Is Live Training Camp Coverage the Death of NFL Team Secrecy?
The coverage surrounding NFL training camps is at an all-time high, but is it happening at the expense of the teams themselves?
More and more, the NFL is becoming as ubiquitous as old Law & Order episodes on cable TV. NFL games are often the most watched programs on a week-to-week basis during season. Moreover, NFL-draft coverage has become as big as championships in other sports. When the most recent free agency period opened up, huge headlines broke seemingly every other minute.
So when training camps rolled around, is it any surprise that the coverage is as big as ever?
NFL Network is doing live look-ins at practices—broadcasting new plays and packages to everyone and their brother. Beat reporters are live-tweeting everything, feeding fantasy-football addicts with every snap distribution and minor injury update their collective heart desires. The Philadelphia Eagles are live streaming just about everything on their website.
Call it media-induced hype if you wish. Complain that practices don't mean anything—especially without pads. Claim that it's August and we won't know anything about anything until Week 1. The media hears you. Many of them agree. That doesn't change the fact that the NFL fanbase is a monster needing to be constantly fed, and football news—no matter how minor—is what the beast craves.
The question has to be asked, however. Is all of this coverage changing the game itself?
NFL coaches, for better or for worse, operate under a shroud of supposed secrecy. Guys like Bill Belichick, Mike Martz, Dick LeBeau and others sell themselves on knowing more than anyone else. It isn't just a command of X's and O's; it's treated as if certain coaches succeed because they have discovered the Holy Grail of football, and the rest of us can only dream of one day ascending to their spot on the mountaintop.
Should NFL Coaches Worry About Their Practices Being Filmed By NFL Network?
Ignore, for the moment, how incredibly false those notions are, and ask yourself how much someone like Belichick must hate the notion of cameras anywhere near his practices. (*Insert snarky Spygate joke here.*)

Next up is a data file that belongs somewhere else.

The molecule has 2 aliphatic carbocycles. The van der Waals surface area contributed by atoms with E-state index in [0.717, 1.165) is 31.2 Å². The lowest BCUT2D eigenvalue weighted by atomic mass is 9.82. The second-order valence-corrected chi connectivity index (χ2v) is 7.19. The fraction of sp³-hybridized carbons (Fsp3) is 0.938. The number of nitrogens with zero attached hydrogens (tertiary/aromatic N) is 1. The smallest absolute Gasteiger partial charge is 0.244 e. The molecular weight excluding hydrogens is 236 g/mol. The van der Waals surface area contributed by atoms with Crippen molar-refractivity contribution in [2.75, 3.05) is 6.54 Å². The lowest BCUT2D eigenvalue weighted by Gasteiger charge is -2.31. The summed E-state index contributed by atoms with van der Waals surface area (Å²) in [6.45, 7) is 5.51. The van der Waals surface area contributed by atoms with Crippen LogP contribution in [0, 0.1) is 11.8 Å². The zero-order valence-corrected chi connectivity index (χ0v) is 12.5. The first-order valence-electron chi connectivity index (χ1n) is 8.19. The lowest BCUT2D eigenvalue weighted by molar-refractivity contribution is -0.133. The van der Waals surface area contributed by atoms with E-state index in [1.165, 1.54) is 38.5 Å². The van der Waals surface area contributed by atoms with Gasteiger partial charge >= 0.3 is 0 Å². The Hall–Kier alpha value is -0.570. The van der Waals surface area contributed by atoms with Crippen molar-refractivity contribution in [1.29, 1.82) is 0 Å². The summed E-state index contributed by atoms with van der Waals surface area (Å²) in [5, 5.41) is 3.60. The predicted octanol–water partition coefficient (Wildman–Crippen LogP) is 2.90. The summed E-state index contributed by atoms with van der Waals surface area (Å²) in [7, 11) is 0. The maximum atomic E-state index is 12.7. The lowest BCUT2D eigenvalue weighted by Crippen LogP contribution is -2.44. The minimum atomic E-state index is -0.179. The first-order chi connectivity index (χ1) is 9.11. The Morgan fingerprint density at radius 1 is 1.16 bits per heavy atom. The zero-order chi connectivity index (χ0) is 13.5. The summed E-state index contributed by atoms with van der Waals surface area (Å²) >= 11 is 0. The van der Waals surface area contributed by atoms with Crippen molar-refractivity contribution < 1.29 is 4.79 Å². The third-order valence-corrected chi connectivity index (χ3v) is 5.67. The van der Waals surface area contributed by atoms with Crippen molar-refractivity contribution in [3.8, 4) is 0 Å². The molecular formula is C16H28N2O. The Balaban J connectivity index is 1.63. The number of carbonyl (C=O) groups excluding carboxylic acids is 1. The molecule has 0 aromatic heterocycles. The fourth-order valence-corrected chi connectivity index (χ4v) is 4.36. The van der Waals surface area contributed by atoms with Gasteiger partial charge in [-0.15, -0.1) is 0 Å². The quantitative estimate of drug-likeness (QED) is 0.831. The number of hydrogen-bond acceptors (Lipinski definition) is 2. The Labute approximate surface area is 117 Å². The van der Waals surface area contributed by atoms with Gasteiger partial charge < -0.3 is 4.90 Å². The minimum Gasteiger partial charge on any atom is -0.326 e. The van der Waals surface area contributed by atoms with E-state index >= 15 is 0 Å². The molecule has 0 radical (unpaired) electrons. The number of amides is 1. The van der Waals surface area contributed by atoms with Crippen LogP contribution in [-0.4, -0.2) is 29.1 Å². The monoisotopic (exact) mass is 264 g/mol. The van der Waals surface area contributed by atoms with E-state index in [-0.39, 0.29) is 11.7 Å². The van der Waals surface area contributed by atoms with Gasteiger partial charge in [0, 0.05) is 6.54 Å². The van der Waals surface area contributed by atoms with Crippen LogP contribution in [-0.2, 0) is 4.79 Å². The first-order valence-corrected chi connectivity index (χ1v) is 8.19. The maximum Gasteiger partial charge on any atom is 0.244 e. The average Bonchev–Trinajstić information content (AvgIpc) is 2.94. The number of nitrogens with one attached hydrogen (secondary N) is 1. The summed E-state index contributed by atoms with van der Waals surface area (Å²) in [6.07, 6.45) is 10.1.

What makes great NFL coaches great is not necessarily knowing more than their counterparts—but rather, being able to better pass that knowledge onto their players and knowing when, where and how to punch, counter-punch and knock out their opponents.
That doesn't change the fact that this level of coverage hasn't existed in the past and could change the way fans interact with the game and the way coaches are viewed.
So how much will this innovation change the game? Maybe very little at first, but the genius-worship of NFL coaches could be reaching its inevitable conclusion sooner rather than later.
Remember, too, the release of NFL all-22 coaches tape, long a closely guarded commodity. Once only accessible to the "inner sanctum," now, NFL fans will get to see what they've been missing.
Hopefully, for both the NFL and its fans, this innovation in NFL coverage will lead to greater knowledge for both this generation of NFL fans and the next generation of NFL players and coaches. If the idea that "every NFL coach is smarter than everyone else" is quashed, then those truly exceptionally knowledgeable and gifted about the game can rise to the top.
It's a brave new world for the NFL. The popularity of the league has placed its teams and coaches under the biggest microscope in the game's history. The game will be forced to evolve alongside the coverage it demands, but just how that will happen and just how quickly will be an interesting storyline to watch in the coming years.
Michael Schottey is the NFL National Lead Writer for Bleacher Report and an award-winning member of the Pro Football Writers of America. Find more of his stuff alongside other great writers at "The Go Route."
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